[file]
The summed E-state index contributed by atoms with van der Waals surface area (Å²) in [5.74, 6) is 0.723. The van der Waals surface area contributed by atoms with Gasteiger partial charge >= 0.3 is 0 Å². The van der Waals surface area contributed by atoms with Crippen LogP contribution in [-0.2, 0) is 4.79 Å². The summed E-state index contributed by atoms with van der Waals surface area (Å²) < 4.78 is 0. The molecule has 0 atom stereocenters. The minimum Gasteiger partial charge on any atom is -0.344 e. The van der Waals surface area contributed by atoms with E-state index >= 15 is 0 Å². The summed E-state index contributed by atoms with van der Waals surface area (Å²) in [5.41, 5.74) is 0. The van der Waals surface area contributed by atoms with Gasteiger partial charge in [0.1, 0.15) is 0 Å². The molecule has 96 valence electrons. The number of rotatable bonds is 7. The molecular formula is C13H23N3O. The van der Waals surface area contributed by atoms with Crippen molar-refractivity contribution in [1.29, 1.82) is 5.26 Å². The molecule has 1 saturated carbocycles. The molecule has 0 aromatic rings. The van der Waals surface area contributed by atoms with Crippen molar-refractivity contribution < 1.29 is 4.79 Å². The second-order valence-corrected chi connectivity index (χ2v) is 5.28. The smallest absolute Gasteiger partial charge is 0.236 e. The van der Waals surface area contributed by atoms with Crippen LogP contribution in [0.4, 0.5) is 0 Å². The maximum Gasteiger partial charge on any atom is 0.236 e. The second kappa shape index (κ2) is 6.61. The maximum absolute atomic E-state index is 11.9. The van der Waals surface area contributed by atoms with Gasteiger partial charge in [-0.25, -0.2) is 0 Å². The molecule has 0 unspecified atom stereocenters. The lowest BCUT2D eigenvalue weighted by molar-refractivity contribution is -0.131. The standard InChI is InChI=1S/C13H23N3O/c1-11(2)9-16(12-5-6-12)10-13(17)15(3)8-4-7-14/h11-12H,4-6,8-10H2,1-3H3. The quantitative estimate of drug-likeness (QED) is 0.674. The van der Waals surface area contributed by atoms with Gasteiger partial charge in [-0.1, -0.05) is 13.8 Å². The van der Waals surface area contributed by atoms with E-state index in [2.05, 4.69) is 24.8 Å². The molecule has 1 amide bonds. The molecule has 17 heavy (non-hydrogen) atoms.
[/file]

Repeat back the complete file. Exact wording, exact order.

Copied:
The summed E-state index contributed by atoms with van der Waals surface area (Å²) in [5.74, 6) is 0.723. The van der Waals surface area contributed by atoms with Gasteiger partial charge >= 0.3 is 0 Å². The van der Waals surface area contributed by atoms with Crippen LogP contribution in [-0.2, 0) is 4.79 Å². The summed E-state index contributed by atoms with van der Waals surface area (Å²) < 4.78 is 0. The molecule has 0 atom stereocenters. The minimum Gasteiger partial charge on any atom is -0.344 e. The van der Waals surface area contributed by atoms with E-state index >= 15 is 0 Å². The summed E-state index contributed by atoms with van der Waals surface area (Å²) in [5.41, 5.74) is 0. The van der Waals surface area contributed by atoms with Gasteiger partial charge in [0.1, 0.15) is 0 Å². The molecule has 96 valence electrons. The number of rotatable bonds is 7. The molecular formula is C13H23N3O. The van der Waals surface area contributed by atoms with Crippen molar-refractivity contribution in [1.29, 1.82) is 5.26 Å². The molecule has 1 saturated carbocycles. The molecule has 0 aromatic rings. The van der Waals surface area contributed by atoms with Crippen molar-refractivity contribution < 1.29 is 4.79 Å². The second-order valence-corrected chi connectivity index (χ2v) is 5.28. The smallest absolute Gasteiger partial charge is 0.236 e. The van der Waals surface area contributed by atoms with Crippen LogP contribution in [0.4, 0.5) is 0 Å². The maximum Gasteiger partial charge on any atom is 0.236 e. The second kappa shape index (κ2) is 6.61. The maximum absolute atomic E-state index is 11.9. The van der Waals surface area contributed by atoms with Gasteiger partial charge in [-0.25, -0.2) is 0 Å². The molecule has 0 unspecified atom stereocenters. The lowest BCUT2D eigenvalue weighted by molar-refractivity contribution is -0.131. The standard InChI is InChI=1S/C13H23N3O/c1-11(2)9-16(12-5-6-12)10-13(17)15(3)8-4-7-14/h11-12H,4-6,8-10H2,1-3H3. The quantitative estimate of drug-likeness (QED) is 0.674. The van der Waals surface area contributed by atoms with Gasteiger partial charge in [-0.1, -0.05) is 13.8 Å². The van der Waals surface area contributed by atoms with E-state index in [2.05, 4.69) is 24.8 Å². The molecule has 1 amide bonds. The molecule has 17 heavy (non-hydrogen) atoms.